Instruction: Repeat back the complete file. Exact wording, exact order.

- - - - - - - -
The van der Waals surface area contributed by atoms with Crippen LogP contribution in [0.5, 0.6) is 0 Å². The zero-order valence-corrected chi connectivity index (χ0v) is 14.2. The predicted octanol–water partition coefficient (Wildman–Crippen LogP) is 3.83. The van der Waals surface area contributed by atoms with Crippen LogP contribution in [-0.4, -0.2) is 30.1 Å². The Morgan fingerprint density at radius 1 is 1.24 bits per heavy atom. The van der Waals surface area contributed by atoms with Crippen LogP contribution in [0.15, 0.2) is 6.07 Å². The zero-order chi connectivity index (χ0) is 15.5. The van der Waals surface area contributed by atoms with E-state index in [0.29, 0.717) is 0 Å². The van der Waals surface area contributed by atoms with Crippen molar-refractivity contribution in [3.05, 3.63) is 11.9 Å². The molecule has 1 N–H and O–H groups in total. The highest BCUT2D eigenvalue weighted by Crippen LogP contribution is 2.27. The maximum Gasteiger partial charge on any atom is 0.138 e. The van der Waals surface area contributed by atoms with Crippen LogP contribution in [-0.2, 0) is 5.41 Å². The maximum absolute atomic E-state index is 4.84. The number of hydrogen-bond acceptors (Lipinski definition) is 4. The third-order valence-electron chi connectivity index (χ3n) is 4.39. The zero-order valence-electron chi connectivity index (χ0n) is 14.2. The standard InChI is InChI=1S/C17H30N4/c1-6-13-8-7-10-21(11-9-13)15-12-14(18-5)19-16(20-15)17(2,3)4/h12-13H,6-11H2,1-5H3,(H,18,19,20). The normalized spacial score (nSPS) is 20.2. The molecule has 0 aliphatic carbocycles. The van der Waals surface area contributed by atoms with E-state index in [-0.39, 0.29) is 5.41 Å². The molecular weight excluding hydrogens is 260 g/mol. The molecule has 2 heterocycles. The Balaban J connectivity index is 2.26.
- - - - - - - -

The van der Waals surface area contributed by atoms with Crippen LogP contribution in [0.5, 0.6) is 0 Å². The zero-order valence-corrected chi connectivity index (χ0v) is 14.2. The predicted octanol–water partition coefficient (Wildman–Crippen LogP) is 3.83. The van der Waals surface area contributed by atoms with Crippen LogP contribution in [-0.4, -0.2) is 30.1 Å². The Morgan fingerprint density at radius 1 is 1.24 bits per heavy atom. The van der Waals surface area contributed by atoms with Crippen LogP contribution in [0.15, 0.2) is 6.07 Å². The zero-order chi connectivity index (χ0) is 15.5. The van der Waals surface area contributed by atoms with E-state index in [0.29, 0.717) is 0 Å². The van der Waals surface area contributed by atoms with Crippen molar-refractivity contribution in [3.05, 3.63) is 11.9 Å². The molecule has 1 N–H and O–H groups in total. The highest BCUT2D eigenvalue weighted by Crippen LogP contribution is 2.27. The maximum Gasteiger partial charge on any atom is 0.138 e. The van der Waals surface area contributed by atoms with Crippen LogP contribution in [-0.2, 0) is 5.41 Å². The maximum absolute atomic E-state index is 4.84. The number of hydrogen-bond acceptors (Lipinski definition) is 4. The third-order valence-electron chi connectivity index (χ3n) is 4.39. The zero-order valence-electron chi connectivity index (χ0n) is 14.2. The standard InChI is InChI=1S/C17H30N4/c1-6-13-8-7-10-21(11-9-13)15-12-14(18-5)19-16(20-15)17(2,3)4/h12-13H,6-11H2,1-5H3,(H,18,19,20). The normalized spacial score (nSPS) is 20.2. The molecule has 0 aliphatic carbocycles. The van der Waals surface area contributed by atoms with E-state index in [-0.39, 0.29) is 5.41 Å². The molecular weight excluding hydrogens is 260 g/mol. The molecule has 2 heterocycles. The Balaban J connectivity index is 2.26.